Thankfully, we now have a very experienced military to carry out this work, probably the most experienced that we’ve had since World War II. This is due mainly to the excellent reenlistment rate:soldiers are signing up for more tours of duty, even while deployed. In addition to reenlisting for practical reasons—everything earned in a war zone is tax exempt, for example—there is a real “band of brothers” effect. Rather than treat personnel as interchangeable parts, drip-feeding reinforcements as we have in the past, we rotate entire units at once, which allows for the formation of coherent teams. It binds people together, even though it does burn them out, but we need this sort of reenlistment rate. Recruitment of new enlistees is not going well and we’ve had to lower education requirements in order to meet goals, something the military is rather loathe to do (there’s a correlation between someone not finishing high school and dropping out of basic training).

        The downside is that there is now unprecedented stress on the force and as a result there are a rising number of people who are not deployable. This is due to post traumatic stress disorder, which often goes unreported—psychiatrists in the Army have no confidentiality protection, unlike the chaplaincy, and are required to report any potential problems up the chain of command. Soldiers understandably fear disdain from their comrades and worry about their careers, which further hampers diagnosis. It’s the “D” in PTSD that is problematic. Mr. Freebug also mentioned some details about PTSD: apparently some soldiers can overcome some of the stress, as there is a range of stress reactions.

        Mr. Freedburg, a self-professed life-long Democrat, did an excellent job staying away from politics while talking about the current state of the military (at the beginning of the lecture, he emphasized that he wasn’t here to pity victims, praise heroes or convict criminals, but rather to tell the audience what the professionals have to say about what it takes to implement national policy “at the sharp end”), even when the material covered could’ve easily veered into politicized territory. He briefly hit upon the racial makeup of the Army, noting that whites from the rural South and near military bases are overrepresented in the force, especially combat arms, and thus overrepresented in the casualties. Blacks, historically overrepresented in that particular branch, have fallen since 9/11 while the number of Hispanics has risen, though not proportional to the their increase as part of the overall population.

        What this all means is that the children of military personnel are enlisting. To some degree we’re seeing the first inklings of a hereditary military class, but he isn’t sure that this is good for the country. While a more professional military class is good from a policy implementation perspective, as the children are more familiar with the military and less likely to make huge mistakes, it further separates the military from the average American. People learn about the wars we’re engaged in through the media and offhand remarks. As a result, Americans have the same sort of incorrect perceptions about the military that they did twenty years ago about sex. To that end, he called for basic education in the art of war and stated that closing this knowledge gap was the purpose of the lecture.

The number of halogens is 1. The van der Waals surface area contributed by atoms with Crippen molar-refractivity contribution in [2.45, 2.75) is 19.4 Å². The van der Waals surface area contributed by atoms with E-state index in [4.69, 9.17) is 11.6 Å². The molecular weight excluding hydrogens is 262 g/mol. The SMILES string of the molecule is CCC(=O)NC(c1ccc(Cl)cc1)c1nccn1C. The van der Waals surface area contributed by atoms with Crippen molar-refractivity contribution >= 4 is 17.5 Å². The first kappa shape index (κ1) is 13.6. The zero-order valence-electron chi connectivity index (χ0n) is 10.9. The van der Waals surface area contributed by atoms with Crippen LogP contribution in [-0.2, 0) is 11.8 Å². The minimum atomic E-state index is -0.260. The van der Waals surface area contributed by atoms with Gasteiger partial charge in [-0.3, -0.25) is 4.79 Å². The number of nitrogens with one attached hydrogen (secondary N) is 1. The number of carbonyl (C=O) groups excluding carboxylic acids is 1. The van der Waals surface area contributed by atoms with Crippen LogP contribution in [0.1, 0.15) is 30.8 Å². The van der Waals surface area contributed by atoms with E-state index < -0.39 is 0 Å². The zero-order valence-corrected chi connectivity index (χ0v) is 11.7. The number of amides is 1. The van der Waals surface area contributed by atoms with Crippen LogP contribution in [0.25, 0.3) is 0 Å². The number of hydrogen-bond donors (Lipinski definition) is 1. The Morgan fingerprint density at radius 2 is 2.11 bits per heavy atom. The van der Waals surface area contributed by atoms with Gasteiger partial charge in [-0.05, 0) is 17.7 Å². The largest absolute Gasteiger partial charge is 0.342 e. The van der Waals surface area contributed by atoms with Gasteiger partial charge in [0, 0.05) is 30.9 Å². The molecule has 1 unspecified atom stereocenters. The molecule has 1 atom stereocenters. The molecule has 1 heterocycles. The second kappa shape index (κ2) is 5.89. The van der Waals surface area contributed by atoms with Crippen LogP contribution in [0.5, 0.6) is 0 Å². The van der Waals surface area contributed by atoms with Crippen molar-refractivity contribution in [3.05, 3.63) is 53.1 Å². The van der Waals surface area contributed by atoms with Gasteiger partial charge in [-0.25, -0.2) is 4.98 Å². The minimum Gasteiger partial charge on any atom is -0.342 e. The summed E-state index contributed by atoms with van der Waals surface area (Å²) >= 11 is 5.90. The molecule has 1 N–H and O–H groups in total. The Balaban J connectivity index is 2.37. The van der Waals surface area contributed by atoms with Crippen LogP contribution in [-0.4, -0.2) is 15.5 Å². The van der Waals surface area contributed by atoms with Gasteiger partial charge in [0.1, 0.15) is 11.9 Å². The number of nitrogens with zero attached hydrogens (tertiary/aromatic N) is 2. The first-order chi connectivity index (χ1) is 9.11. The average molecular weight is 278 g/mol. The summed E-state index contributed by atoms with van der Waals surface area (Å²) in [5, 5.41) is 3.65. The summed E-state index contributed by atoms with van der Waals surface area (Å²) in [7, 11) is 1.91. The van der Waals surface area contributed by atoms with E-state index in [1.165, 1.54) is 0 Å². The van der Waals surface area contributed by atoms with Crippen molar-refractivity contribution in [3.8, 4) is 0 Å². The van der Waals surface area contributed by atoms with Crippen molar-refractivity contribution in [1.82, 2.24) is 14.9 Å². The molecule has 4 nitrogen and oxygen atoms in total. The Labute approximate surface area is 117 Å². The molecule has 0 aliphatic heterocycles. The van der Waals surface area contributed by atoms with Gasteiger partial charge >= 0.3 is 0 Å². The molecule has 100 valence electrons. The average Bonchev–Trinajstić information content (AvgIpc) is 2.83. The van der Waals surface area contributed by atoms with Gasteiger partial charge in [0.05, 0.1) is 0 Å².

However, Mr. Freedburg put forth no ideas on how to implement such education, a lost chance especially since the College recently discontinued the War and Peace minor, something that would seem to be an ideal vehicle for that education. Furthermore, what would such education contain? Knowledge of basic maneuvers and the history of warfare, such as famous battles like Waterloo, Gettysburg or the Battle of the Bulge? Or perhaps what’s needed is a curriculum with a more intense focus on the current state of the military and its battles, including schooling in counter-insurgency tactics and analysis of ongoing conflicts in Iraq and Afghanistan?

        Mr. Freedburg’s idea isn’t a bad one: if more people were educated in the ways of warfare, they might have been less inclined to listen to Secretary of State Hilary Clinton in 2007 when she told General Petraeus that his report on progress in Iraq required “a willing suspension of disbelief.” That and people would at least take anything coming from commentators lacking a military background with a grain of salt.

        Overall, the lecture provided an interesting look at the United States Army as it stands today and how it has evolved to handle the latest conflicts. The only problem with the talk was that Freedburg avoided suggesting any solutions to the problems he noted, leaving a large hole in an otherwise enjoyable talk. However, he was able to stay remarkably apolitical and informative on what could’ve been a highly partisan topic and for that he is to be commended.